As Lori Plutchak sits in the dragon boat, surrounded only by teammates and open water, she doesn’t have time to think about much—not about what’s for dinner or the errands she has to run, and most definitely not about cancer. Her focus is only on paddling in sync with her 19 teammates, all of whom have their own worries about life on the other side of a cancer diagnosis to deal with. But right now, on the boat, they are only teammates and competitors; in this moment, the only thing that matters is moving forward.
This is Lori’s cancer support group in San Diego, CA. It’s not your typical “sit down and talk about how you are feeling” support group; it’s a get up, get out there, and keep living support group.
No one would have batted an eye if Lori had slowed down after she was diagnosed with liver cancer at age 51. But instead of finding a “traditional” support group, the avid hiker and runner looked for a group that could inspire her, ultimately finding that with dragon boat racing—a team-paddling sport that has deep roots in cancer survivorship.
“It’s a positive thing that has come out of having had cancer: it is something new that I’m doing. I still run, and I still hike, and I still travel, but now I paddle with these amazing women, who have all gone through—maybe not my same story—but they have all gone through something like what I have,” Lori said. “They get it!”
A Shadow on Her Liver
Lori’s story started when she had a test for something unrelated to cancer. When the doctor called to tell her the scan showed a shadow on her liver, cancer didn’t immediately pop into her head. It wasn’t until subsequent tests performed at the persistence of her doctors showed the same spot on her liver that she began to worry. After a biopsy, Lori was diagnosed with hepatocellular carcinoma, the most common type of liver cancer. Liver cancer is usually caught at later stages, so Lori was very lucky that her cancer was diagnosed early, when there was only one tumor.
“It could have easily been blown off, but the doctors noticed this and didn’t say it was nothing,” she said. “They pursued it and looked further, because I didn’t necessarily fit any of the criteria for liver cancer.”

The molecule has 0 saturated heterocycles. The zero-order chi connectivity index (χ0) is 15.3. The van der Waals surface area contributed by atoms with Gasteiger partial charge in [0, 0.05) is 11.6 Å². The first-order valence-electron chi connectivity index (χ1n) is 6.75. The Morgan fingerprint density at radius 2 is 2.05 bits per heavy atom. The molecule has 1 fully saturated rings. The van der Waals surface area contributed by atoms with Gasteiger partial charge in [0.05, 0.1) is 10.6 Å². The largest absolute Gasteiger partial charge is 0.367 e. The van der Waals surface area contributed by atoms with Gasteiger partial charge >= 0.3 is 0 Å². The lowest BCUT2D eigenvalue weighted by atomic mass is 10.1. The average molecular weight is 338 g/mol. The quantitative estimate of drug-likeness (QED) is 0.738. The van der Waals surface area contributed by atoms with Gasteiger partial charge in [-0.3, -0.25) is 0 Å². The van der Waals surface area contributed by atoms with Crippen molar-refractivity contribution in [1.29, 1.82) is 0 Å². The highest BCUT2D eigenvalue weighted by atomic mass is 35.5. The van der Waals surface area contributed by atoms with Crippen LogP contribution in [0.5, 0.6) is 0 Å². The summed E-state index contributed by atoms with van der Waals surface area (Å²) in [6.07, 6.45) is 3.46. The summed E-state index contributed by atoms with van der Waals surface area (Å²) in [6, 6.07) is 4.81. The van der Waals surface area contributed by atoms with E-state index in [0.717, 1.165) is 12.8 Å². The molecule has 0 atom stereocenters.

Just 2 weeks after her diagnosis, Lori was able to have a liver resection (surgery), which involves taking out the section of liver with the tumor. “I was lucky that it was caught early, and that my tumor was such that it could be removed surgically,” Lori said. “Not everyone who has liver cancer is able to have a liver resection.”
Chemotherapy is not typically effective for liver cancer after surgery, so Lori had to wait and see if the cancer would return.
“There isn’t anything yet for liver cancer postsurgery. It might have been reassuring to have that; it’s a little scary to say, ‘Okay, they are working on things, but that’s it for right now,’” she said.
Surveillance has been the key in making sure she continues to stay healthy. Every 3 months for the first 3 years Lori had scans and blood tests to check for cancer recurrence. It’s been 3.5 years, with no visible evidence of the disease, but Lori is not out of the woods yet. Because liver cancer has a high rate of recurrence, she will continue to have testing every 6 months for the foreseeable future. “Cancer is always in the back of my mind; it’s always there. There are days I wake up and I am thinking about it, especially in those times when I am waiting for test results,” she said.
Team Survivor San Diego Sea Dragons